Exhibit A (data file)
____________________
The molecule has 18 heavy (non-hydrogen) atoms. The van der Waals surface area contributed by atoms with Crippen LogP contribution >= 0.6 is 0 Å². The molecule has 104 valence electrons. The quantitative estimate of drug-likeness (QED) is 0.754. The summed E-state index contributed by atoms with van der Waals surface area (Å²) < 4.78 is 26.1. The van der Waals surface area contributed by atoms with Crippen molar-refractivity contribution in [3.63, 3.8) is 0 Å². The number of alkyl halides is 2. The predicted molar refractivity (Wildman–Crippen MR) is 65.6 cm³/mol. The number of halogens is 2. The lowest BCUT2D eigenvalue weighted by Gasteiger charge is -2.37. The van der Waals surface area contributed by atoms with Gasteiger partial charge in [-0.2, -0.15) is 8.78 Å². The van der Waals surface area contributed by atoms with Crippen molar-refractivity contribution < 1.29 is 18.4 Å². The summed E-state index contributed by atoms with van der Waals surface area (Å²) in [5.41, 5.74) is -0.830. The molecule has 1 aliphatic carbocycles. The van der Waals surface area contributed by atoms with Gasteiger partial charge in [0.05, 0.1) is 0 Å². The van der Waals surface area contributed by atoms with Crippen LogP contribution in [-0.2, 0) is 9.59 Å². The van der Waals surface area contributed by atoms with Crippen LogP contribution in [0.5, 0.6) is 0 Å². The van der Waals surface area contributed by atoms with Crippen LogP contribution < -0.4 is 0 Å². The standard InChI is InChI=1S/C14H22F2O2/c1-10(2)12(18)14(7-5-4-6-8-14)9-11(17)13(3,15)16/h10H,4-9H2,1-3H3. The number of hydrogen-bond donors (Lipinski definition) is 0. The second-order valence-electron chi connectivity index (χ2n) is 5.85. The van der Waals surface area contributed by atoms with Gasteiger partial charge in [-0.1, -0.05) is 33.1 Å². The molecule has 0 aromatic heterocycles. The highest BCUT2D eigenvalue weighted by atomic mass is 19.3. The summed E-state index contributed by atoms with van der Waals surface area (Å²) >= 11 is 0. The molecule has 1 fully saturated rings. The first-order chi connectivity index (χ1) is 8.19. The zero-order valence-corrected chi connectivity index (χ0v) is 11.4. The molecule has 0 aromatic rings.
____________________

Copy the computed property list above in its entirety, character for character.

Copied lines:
The molecule has 18 heavy (non-hydrogen) atoms. The van der Waals surface area contributed by atoms with Crippen LogP contribution >= 0.6 is 0 Å². The molecule has 104 valence electrons. The quantitative estimate of drug-likeness (QED) is 0.754. The summed E-state index contributed by atoms with van der Waals surface area (Å²) < 4.78 is 26.1. The van der Waals surface area contributed by atoms with Crippen molar-refractivity contribution in [3.63, 3.8) is 0 Å². The number of alkyl halides is 2. The predicted molar refractivity (Wildman–Crippen MR) is 65.6 cm³/mol. The number of halogens is 2. The lowest BCUT2D eigenvalue weighted by Gasteiger charge is -2.37. The van der Waals surface area contributed by atoms with Gasteiger partial charge in [-0.2, -0.15) is 8.78 Å². The van der Waals surface area contributed by atoms with Crippen molar-refractivity contribution < 1.29 is 18.4 Å². The summed E-state index contributed by atoms with van der Waals surface area (Å²) in [5.41, 5.74) is -0.830. The molecule has 1 aliphatic carbocycles. The van der Waals surface area contributed by atoms with Gasteiger partial charge in [0.05, 0.1) is 0 Å². The van der Waals surface area contributed by atoms with Crippen LogP contribution in [-0.2, 0) is 9.59 Å². The van der Waals surface area contributed by atoms with Crippen LogP contribution in [0.5, 0.6) is 0 Å². The van der Waals surface area contributed by atoms with Crippen LogP contribution < -0.4 is 0 Å². The standard InChI is InChI=1S/C14H22F2O2/c1-10(2)12(18)14(7-5-4-6-8-14)9-11(17)13(3,15)16/h10H,4-9H2,1-3H3. The number of hydrogen-bond donors (Lipinski definition) is 0. The second-order valence-electron chi connectivity index (χ2n) is 5.85. The van der Waals surface area contributed by atoms with Gasteiger partial charge in [-0.1, -0.05) is 33.1 Å². The molecule has 0 aromatic heterocycles. The highest BCUT2D eigenvalue weighted by atomic mass is 19.3. The summed E-state index contributed by atoms with van der Waals surface area (Å²) >= 11 is 0. The molecule has 1 fully saturated rings. The first-order chi connectivity index (χ1) is 8.19. The zero-order valence-corrected chi connectivity index (χ0v) is 11.4. The molecule has 0 aromatic rings.